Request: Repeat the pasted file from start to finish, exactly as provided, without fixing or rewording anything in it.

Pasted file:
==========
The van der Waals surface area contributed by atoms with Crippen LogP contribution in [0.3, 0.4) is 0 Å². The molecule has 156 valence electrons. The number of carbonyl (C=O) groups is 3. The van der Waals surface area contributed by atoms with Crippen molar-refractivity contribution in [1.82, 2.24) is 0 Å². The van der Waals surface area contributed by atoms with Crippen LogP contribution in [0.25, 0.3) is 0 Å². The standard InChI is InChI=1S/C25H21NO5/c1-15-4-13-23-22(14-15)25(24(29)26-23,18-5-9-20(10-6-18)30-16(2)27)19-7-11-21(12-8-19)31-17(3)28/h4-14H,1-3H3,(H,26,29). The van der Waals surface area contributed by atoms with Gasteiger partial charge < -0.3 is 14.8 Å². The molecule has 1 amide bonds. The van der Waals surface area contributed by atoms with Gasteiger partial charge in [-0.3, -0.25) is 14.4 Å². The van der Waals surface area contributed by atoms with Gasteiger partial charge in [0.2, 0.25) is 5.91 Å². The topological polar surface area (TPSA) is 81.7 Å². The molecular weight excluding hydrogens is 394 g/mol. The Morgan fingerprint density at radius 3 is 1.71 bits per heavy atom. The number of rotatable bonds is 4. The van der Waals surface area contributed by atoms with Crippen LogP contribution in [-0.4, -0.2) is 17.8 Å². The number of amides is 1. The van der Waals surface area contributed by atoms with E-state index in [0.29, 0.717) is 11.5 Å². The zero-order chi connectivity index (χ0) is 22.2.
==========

The van der Waals surface area contributed by atoms with Crippen LogP contribution in [0.3, 0.4) is 0 Å². The molecule has 156 valence electrons. The number of carbonyl (C=O) groups is 3. The van der Waals surface area contributed by atoms with Crippen molar-refractivity contribution in [1.82, 2.24) is 0 Å². The van der Waals surface area contributed by atoms with Crippen LogP contribution in [0.25, 0.3) is 0 Å². The standard InChI is InChI=1S/C25H21NO5/c1-15-4-13-23-22(14-15)25(24(29)26-23,18-5-9-20(10-6-18)30-16(2)27)19-7-11-21(12-8-19)31-17(3)28/h4-14H,1-3H3,(H,26,29). The van der Waals surface area contributed by atoms with Gasteiger partial charge < -0.3 is 14.8 Å². The molecule has 1 amide bonds. The van der Waals surface area contributed by atoms with Gasteiger partial charge in [-0.3, -0.25) is 14.4 Å². The van der Waals surface area contributed by atoms with Gasteiger partial charge in [0.2, 0.25) is 5.91 Å². The topological polar surface area (TPSA) is 81.7 Å². The molecular weight excluding hydrogens is 394 g/mol. The Morgan fingerprint density at radius 3 is 1.71 bits per heavy atom. The number of rotatable bonds is 4. The van der Waals surface area contributed by atoms with Crippen LogP contribution in [-0.4, -0.2) is 17.8 Å². The number of amides is 1. The van der Waals surface area contributed by atoms with E-state index in [0.29, 0.717) is 11.5 Å². The zero-order chi connectivity index (χ0) is 22.2.